Thursday, August 2, 2012

The Rosenberg Palace

 visit to Rosersberg Palace means taking a step back into an authentic royal milieu from the turn of the 19th century. The permanent interiors have been untouched since 1860.
In the 1760s the palace became a royal palace when Duke Karl (XIII) moved in and modernized the palace in late Gustavian style.
The modernization was lead by the architect Jean Erik Rehn and an important series of new interiors were introduced, typified by the Orange and Red drawing rooms.
The interiors at Rosersberg Palace differ from the Gustavian style interiors of other royal palaces in Sweden. At Rosersberg the friviolous vein in the Gustavian style has been replaced by a more serious and romantic ideal that is often called Karl XIII Empire style.
Karl XIV Johan and Queen Desideria, the first Bernadottes, were the last royalties to reside at the palace. Karl Johan's bedchamber is one of Sweden's finest examples of an interior from the early 1800s.

I wrote about an ongoing exhibit in Rosersberg Palace, or Rosersbergs slott - the wedding gifts to the Crown princess Victoria and Daniel. Not an impressive exhibit, but it gives an idea as to what people give for gifts to the monarchy. 

As I was there, I also went through a guided tour of the palace. I got dizzy during the tour. I was almost afraid I would swoon. But I didn't. Could it be the heat? Or that I had not yet taken  my daily dose of Coca Cola?

Anyway, Rosersberg slott was built in the 1630s by Gabriel Bengtsson Oxenstierna, a count. 

(This is the hierarchy when it comes to royal titles: King, duke, count or earl, viscountand then baron
A count however does not need  to be a hereditary title. One could have acquired it by earning favor, or property. And even if one had inherited the title, it did not mean that a count had wealth and property. A count is the equivalent of the British title earl. Counts, or earls, are titles inherited by the oldest son of a duke.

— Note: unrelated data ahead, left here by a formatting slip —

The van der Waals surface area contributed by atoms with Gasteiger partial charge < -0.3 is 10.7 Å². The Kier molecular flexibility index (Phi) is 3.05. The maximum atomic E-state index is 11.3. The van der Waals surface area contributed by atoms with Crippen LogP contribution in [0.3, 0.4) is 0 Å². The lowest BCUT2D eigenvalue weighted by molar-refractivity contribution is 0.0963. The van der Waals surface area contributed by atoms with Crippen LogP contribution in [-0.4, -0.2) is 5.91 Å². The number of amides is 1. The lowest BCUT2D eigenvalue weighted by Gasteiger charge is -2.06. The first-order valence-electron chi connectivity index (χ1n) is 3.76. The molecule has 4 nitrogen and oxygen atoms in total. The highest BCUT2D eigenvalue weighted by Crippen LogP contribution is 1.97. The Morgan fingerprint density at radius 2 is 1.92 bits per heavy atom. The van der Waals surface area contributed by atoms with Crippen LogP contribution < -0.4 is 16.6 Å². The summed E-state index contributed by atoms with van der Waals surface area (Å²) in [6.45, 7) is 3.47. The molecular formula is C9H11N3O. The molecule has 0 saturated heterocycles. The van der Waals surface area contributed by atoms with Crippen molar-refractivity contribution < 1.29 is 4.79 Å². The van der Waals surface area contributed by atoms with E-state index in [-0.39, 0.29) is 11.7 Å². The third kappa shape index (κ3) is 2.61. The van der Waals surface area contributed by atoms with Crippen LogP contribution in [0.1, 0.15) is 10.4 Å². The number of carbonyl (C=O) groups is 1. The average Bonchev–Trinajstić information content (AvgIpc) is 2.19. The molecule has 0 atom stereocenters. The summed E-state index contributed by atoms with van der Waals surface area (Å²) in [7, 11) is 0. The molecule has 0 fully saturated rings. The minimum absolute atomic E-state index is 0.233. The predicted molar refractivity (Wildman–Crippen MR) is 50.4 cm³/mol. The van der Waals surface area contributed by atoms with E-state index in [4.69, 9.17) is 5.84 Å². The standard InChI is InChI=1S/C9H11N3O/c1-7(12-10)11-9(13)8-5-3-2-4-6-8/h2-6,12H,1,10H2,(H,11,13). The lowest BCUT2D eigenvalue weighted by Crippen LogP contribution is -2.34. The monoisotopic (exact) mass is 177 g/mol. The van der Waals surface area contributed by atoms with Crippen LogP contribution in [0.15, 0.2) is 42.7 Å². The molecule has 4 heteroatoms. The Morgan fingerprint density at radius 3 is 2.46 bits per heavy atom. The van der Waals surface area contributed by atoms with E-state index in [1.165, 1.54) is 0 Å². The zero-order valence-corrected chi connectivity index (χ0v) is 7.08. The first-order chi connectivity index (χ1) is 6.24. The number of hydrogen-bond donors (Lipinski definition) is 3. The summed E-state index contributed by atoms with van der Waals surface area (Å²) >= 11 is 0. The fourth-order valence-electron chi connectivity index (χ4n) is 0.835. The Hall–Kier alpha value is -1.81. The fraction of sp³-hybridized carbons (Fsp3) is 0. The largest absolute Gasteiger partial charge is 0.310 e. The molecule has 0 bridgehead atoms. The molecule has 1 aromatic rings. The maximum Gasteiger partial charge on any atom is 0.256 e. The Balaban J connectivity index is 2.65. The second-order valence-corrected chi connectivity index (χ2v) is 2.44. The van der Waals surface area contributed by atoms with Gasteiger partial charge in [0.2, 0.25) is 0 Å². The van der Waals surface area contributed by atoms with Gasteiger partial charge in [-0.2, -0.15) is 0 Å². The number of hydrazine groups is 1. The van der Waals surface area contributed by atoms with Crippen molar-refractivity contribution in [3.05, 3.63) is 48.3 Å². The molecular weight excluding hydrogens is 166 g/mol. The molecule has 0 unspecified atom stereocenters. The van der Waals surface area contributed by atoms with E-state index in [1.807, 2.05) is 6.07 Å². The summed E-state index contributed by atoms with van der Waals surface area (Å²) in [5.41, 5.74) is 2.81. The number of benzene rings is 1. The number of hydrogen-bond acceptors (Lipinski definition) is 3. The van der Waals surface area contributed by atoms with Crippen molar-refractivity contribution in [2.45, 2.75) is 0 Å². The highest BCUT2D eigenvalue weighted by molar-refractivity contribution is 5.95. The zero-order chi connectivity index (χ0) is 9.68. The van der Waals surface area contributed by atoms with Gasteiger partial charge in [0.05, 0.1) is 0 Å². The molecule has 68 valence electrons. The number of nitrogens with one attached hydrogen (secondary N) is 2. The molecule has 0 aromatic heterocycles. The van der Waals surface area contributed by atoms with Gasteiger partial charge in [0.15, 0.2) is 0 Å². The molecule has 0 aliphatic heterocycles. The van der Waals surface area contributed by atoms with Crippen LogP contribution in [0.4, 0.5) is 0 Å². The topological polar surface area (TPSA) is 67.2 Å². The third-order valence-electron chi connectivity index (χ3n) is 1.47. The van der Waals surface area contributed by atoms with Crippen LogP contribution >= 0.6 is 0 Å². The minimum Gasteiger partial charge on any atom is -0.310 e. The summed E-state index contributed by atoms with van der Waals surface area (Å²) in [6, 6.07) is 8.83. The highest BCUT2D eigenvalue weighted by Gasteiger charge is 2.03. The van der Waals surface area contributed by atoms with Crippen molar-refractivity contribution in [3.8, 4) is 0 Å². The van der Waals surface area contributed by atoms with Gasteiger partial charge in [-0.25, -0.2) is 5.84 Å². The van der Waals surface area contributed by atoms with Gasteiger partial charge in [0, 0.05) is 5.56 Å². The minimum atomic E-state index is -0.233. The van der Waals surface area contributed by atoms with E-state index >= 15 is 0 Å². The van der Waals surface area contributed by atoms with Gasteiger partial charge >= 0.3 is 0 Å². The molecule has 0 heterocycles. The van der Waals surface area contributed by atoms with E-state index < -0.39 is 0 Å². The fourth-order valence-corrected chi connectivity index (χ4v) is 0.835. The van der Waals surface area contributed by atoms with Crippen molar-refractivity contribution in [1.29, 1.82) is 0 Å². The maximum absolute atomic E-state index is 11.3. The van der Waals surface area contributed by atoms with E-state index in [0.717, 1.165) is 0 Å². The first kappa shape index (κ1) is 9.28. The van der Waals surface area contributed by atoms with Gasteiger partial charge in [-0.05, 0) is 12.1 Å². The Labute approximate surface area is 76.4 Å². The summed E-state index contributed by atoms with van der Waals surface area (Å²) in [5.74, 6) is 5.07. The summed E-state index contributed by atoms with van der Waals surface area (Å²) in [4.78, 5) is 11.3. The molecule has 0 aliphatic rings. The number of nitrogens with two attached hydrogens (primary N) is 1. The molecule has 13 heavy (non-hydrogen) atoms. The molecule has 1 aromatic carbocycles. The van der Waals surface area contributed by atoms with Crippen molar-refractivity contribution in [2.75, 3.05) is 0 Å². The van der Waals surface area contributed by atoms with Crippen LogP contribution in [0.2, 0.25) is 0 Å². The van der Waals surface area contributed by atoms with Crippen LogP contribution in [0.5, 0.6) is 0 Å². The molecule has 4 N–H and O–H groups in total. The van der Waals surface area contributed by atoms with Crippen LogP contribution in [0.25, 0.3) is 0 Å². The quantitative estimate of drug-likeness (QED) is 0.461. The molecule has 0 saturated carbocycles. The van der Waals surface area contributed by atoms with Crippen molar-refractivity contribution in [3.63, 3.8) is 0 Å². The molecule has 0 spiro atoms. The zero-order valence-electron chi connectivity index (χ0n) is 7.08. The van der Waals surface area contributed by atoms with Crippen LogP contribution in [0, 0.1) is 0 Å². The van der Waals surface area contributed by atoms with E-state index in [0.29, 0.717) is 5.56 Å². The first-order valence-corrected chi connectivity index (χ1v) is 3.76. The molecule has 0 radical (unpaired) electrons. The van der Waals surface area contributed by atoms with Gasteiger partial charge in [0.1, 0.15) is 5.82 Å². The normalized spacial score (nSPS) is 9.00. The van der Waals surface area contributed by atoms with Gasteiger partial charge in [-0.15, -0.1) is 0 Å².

The title baron was introduced in England by William I, to distinguish men who pledged loyalty to him))

Anyway, the count - Gabriel Bengtsson Oxienstierna - named the palace after his mom, who belonged to the prestigious Tre Rosor, or Three Roses, family. The property later was acquired by a baron. And then the state. And then a duke, Karl XIII, the youngest brother of the king, Gustav III. Through this duke, the palace became a royal palace.

Later on, the palace would become a favorite palace of King Karl XIV Johan and Queen Desideria. Now this pair was not Swedish, but French. The former was a general of Napoleon Bonaparte, the latter was a daughter of a rich textile merchant. Desideria - or Desirée as her name was in french - was an ex-fiancé of Napoleon, but she got dumped. 
Anyway, the french general - whose original name was Jean Bernadotte - was adopted by a Swedish  monarch, Karl XIV. Adoption became an option because the swedish king had no sons and the royal family was dying out. And since Jean Bernadotte was a skillful general - and had a prestigious title, considering Napoleon's success - he was considered a good alternative to become a king.
So the french general-turned-swedish king and his wife resided in Rosersberg in the summer. She didn't like Sweden though. She hated the climate, the snow and the snobbish royalty. So she left the country and was separated from the king for 12 years.

Here was the couple's summer palace:

After the death of queen Desideria, it was handed to the Swedish infantry and was a school for musktery until the 1960's. Civil Defense took over, and now some parts are used by Räddningstjänsten, or the Rescue services agency.

No comments:

Post a Comment